The Fraunhofer Institute in Munich has analyzed that around 85,000 to 88,000 terawatt hours of climate-neutral synthetic fuel could be produced outside Europe. Around three quarters of Africa’s coastline would be suitable for producing solar or wind power. With this information in mind, I excitedly traveled to the African Energy Week on behalf of the eFuel Alliance. The large-scale gathering of the energy industry in southern Africa was held in Cape Town.
AFRICAN PLAYERS FOCUS ON OIL AND GAS
In many speeches and conversations, however, I found out on site that most African countries do rely on fossil energy forms. Oil and gas are available in large quantities. And because 600 million people in Africa are still without electricity and 900 million without adequate cooking facilities, there is an urgent need for action. The intention is to meet the demand with oil and gas and later to take care of the transformation to renewable energies.
That there is a desire and will to supply people with electricity quickly is totally understandable and more than right. But the solutions for renewables are also on the table. In the discussion rounds, I therefore tried to promote the clean technologies.
AROUSING MORE ENTHUSIASM FOR WIND AND SUN
Among the people I met in Cape Town, there were some who also want to go the renewable route to conserve natural resources and keep the air and water clean. For example, there was Ferose Oaten from TÜV Sued. She is Managing Director and founder of the AVTS Roadworthy Stations chain of test stations, and is tasked with establishing a systematic emissions control system in South Africa. In conversation, we tried to think of strategies to get South African companies and investors interested in producing hydrogen from sun and wind.
It was also exciting to think about how. How do we ensure acceptance for a change as massive as the transformation of the energy market? To that end, I met with Truida Prekel, head of Synnovation Solutions, an extremely interesting woman. The Synnovation approach is based on achieving business success through collaboration and innovation. It is about providing a corporate climate and a range of skills that foster creativity, communication and collaboration.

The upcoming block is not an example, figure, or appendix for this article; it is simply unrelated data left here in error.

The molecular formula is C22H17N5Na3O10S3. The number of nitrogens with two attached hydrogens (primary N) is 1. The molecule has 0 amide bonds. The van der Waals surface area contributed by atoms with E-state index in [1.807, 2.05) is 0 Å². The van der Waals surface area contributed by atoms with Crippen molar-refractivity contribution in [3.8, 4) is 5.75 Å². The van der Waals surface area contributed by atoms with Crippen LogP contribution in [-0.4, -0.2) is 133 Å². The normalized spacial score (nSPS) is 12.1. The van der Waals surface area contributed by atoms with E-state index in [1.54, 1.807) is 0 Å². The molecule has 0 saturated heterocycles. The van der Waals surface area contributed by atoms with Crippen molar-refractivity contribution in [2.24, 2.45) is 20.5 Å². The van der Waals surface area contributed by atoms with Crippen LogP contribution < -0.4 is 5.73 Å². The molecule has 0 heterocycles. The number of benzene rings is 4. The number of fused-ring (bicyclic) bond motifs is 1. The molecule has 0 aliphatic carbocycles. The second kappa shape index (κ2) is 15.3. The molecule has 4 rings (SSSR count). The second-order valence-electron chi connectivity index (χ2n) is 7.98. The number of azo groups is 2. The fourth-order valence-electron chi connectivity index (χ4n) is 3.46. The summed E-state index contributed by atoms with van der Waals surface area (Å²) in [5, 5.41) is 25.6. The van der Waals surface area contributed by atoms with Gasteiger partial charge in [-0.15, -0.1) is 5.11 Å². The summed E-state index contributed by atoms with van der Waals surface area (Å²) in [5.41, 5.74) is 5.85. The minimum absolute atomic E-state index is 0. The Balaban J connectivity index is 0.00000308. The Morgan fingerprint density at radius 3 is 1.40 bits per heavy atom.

Also among the bright spots was the head of BP South Africa, Taelo Mojapelo. She is very open to transformation, and is getting a lot going in her company. Is it a coincidence that I came across women as particularly innovative?
LAND OF BEAUTY
Beyond the business world, the trip was a wonderful opportunity to get to know Cape Town. The fabled “tablecloth” lit up as I drove past Table Mountain from the airport. I was able to talk to locals and get a sense of their ideas and values.
Outstanding was a visit to the Kirstenbosch Botanical Gardens. It is spring in South Africa and therefore the garden is colorful! Protea, also called sugar bushes, grow abundantly. Garden guide Carol gave us an exciting history lesson about the country and the origins of the largest and probably most beautiful botanical garden in South Africa. She told a lot about the times of the different “occupiers” like the British or the Dutch. Everywhere you can see the traces of their investments.
Back in Germany, two impressions compete: the beauty of the country on the one hand and the self-confidently presented plans of most congress participants to rely on oil and gas on the other hand. They say they are taking this path because fossil resources are available in quantities. Yes, but so are sun and wind!
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